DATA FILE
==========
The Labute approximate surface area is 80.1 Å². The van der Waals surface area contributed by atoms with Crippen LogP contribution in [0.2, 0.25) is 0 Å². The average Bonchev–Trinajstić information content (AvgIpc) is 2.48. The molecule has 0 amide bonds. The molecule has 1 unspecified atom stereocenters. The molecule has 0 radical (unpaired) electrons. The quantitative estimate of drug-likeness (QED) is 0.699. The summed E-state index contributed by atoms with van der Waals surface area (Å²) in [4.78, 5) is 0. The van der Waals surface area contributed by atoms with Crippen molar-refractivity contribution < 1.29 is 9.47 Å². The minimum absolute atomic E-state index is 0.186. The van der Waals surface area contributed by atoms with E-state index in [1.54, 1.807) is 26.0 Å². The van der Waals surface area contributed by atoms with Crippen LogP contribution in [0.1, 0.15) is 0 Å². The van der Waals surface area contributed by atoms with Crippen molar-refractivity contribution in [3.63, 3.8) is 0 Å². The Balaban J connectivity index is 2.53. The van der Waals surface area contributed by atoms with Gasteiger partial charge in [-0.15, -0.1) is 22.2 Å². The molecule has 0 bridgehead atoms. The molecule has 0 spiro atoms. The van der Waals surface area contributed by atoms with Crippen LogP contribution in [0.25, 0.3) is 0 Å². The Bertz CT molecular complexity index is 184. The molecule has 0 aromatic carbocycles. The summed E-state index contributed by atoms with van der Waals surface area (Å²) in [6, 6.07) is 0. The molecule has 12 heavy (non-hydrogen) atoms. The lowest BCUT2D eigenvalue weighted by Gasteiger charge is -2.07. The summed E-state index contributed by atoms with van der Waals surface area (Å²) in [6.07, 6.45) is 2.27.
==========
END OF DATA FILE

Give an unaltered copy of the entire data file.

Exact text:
The Labute approximate surface area is 80.1 Å². The van der Waals surface area contributed by atoms with Crippen LogP contribution in [0.2, 0.25) is 0 Å². The average Bonchev–Trinajstić information content (AvgIpc) is 2.48. The molecule has 0 amide bonds. The molecule has 1 unspecified atom stereocenters. The molecule has 0 radical (unpaired) electrons. The quantitative estimate of drug-likeness (QED) is 0.699. The summed E-state index contributed by atoms with van der Waals surface area (Å²) in [4.78, 5) is 0. The van der Waals surface area contributed by atoms with Crippen molar-refractivity contribution < 1.29 is 9.47 Å². The minimum absolute atomic E-state index is 0.186. The van der Waals surface area contributed by atoms with E-state index in [1.54, 1.807) is 26.0 Å². The van der Waals surface area contributed by atoms with Crippen LogP contribution in [0.1, 0.15) is 0 Å². The van der Waals surface area contributed by atoms with Crippen molar-refractivity contribution in [3.63, 3.8) is 0 Å². The Balaban J connectivity index is 2.53. The van der Waals surface area contributed by atoms with Gasteiger partial charge in [-0.15, -0.1) is 22.2 Å². The molecule has 0 bridgehead atoms. The molecule has 0 spiro atoms. The van der Waals surface area contributed by atoms with Crippen LogP contribution in [0.25, 0.3) is 0 Å². The Bertz CT molecular complexity index is 184. The molecule has 0 aromatic carbocycles. The summed E-state index contributed by atoms with van der Waals surface area (Å²) in [6, 6.07) is 0. The molecule has 12 heavy (non-hydrogen) atoms. The lowest BCUT2D eigenvalue weighted by Gasteiger charge is -2.07. The summed E-state index contributed by atoms with van der Waals surface area (Å²) in [6.07, 6.45) is 2.27.